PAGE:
A vibrant scene like Montréal’s requires a particularly keen eye and a round-the-clock cultural schedule. As a cultural reporter, that’s where Natalia shines, giving culture-seeking masses Montréal’s must-sees day after atypical day.

Follow her @NatWysocka

Could you describe what it’s like working as a cultural reporter?
The cultural universe is in perpetual motion, particularly in Montréal. Being a cultural reporter in this city is truly hitting the jackpot! As a curious person who’s interested in a range of subjects, I’m immensely fortunate to cover the entire cultural scene. Of course, there are constraints (space, time, my superiors’ demands), but I get to cover music one day and movies the next, comedy, literature, theatre, etc. There’s always something happening on the artistic front in Montréal. Always! On top of the surprises and the weekly launches, we have the regulars that return each season: the FrancoFolies, the Jazz Festival, Fantasia, Zoofest, the FNC, the Montréal International Documentary Festival (RIDM). There’s incredible variety.

Describe a typical day for you
What’s great about this job is that there’s no such thing as a typical day!
I do interviews and write reviews on an ever-changing list of topics. I attend press screenings (films or TV series) in the morning, then a concert or gala in the evening. I also plan the Friday weekend segment (the biggest cultural section of the week at Journal Métro), I organize the whole section and give out freelance assignments. I also handle the page layout (and I take this opportunity to give a shout-out to all graphic artists. Graphic arts is truly an art, one that I master, ahem, in moderation.)

What advice would you give to PR specialists?
PR people are critical to our work and there are some amazing and extraordinary individuals in that field. That said, hmm, it’s a personal thing, and it’s more of a suggestion than a piece of advice, but I’d say, try not to use too many question marks! (or exclamation marks, for that matter, lol) Receiving a message like, “Are you attending the conference?????” is almost as annoying as receiving a message all in caps.

I often get messages like, “I’m so disappointed!!! But it’s SO IMPORTANT!” when we’re not covering something. Unfortunately, the reality is that we’re really, really under-staffed. I find it’s often better not to cover an event than to cover it quickly or poorly, when you don’t have time to prepare or write the article properly afterwards. Both for the interviewer and the interviewee. A botched interview is worse than no interview at all. (No one wants to have a conversation like, “Have you seen my book? (heard my CD, seen my film)? We sent you a copy last week, I think.”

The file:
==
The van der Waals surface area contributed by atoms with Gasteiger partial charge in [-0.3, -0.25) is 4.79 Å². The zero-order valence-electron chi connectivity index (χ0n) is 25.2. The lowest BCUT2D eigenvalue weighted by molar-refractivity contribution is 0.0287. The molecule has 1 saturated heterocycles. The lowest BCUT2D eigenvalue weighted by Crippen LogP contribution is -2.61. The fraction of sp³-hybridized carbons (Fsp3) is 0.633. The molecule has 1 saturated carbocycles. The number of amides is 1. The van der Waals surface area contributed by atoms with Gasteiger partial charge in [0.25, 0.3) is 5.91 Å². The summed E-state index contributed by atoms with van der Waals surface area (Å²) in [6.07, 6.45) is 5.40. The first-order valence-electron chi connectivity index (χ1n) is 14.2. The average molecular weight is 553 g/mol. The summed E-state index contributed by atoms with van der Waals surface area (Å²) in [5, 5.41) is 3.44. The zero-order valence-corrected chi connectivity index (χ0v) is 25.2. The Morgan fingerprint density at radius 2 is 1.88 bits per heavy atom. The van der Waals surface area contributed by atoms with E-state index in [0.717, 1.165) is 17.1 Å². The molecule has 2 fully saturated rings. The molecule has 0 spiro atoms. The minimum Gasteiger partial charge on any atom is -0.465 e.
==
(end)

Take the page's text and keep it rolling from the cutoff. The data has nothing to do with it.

– Uh, sorry, I haven’t had the time. But let’s talk about it for 45 minutes anyway.”
Ugh.)

What kind of stories do you prefer covering?
I love doing interviews! But I’d say my favourite moment came recently when Canadian reporter Naomi Klein came to Montréal. She was introducing her new book, This Changes Everything. We discussed so many things, especially movies. She was generous, brilliant, spontaneous… and funny! I absolutely loved doing that interview and writing about it afterwards, because of what she had to say and because of her book. I also remember all the interviews with Québec filmmaker/actor/poet Robin Aubert, who is one of the most genuine artists in the world. My list of favourites would also include my interview with director (and Monty Python alumnus) Terry Gilliam. He’s so kind and has that wonderful British wit. Uh, and then I had quite a surrealistic discussion with director Kevin Smith at TIFF that took place in his super-fancy hotel suite, in a fog of smoke from his cigarettes!

What would be your dream story to cover?
This may be really old school, but I would love to meet the Rolling Stones. Particularly Keith Richards. It’s just so amazing that he’s still able to play the guitar so well. Until very recently, I dreamed about talking with Edward Snowden, but John Oliver did such a great job on Last Week Tonight! He said it all! Other than that, a cozy chat with Joaquin Phoenix would be incredible (and unpredictable!). Or with the legendary Leonard Cohen. I’d also love to talk to Sofia Coppola. I love her movies. It doesn’t matter what a person’s status is, I find every interview fascinating. We learn so much, for so many different reasons. Sometimes you leave the interview shaken, sometimes it’s brilliant, other times, you laugh the whole time, and sometimes you just don’t click, you trip over your tongue or you crash and burn! You never know what’s going to happen or how it’s going to go. It’s like a blind date. Every time. Without the pick-up lines, of course, but still with some pretty strange moments 🙂

Coffee or beer?
Coffee. Vodka. White wine. Not necessarily in that order… 🙂

About Nadine Tousignant

Nadine Touisgnant is Senior Manager, Media and Audience Relations at Cision. She is based in Montreal, Quebec.

Read previous post:
Proof Positive Part 3: How to Handle Public Apologies

In the first two installments of our Proof Positive series we looked at the consequences of negative language and preventing...

Close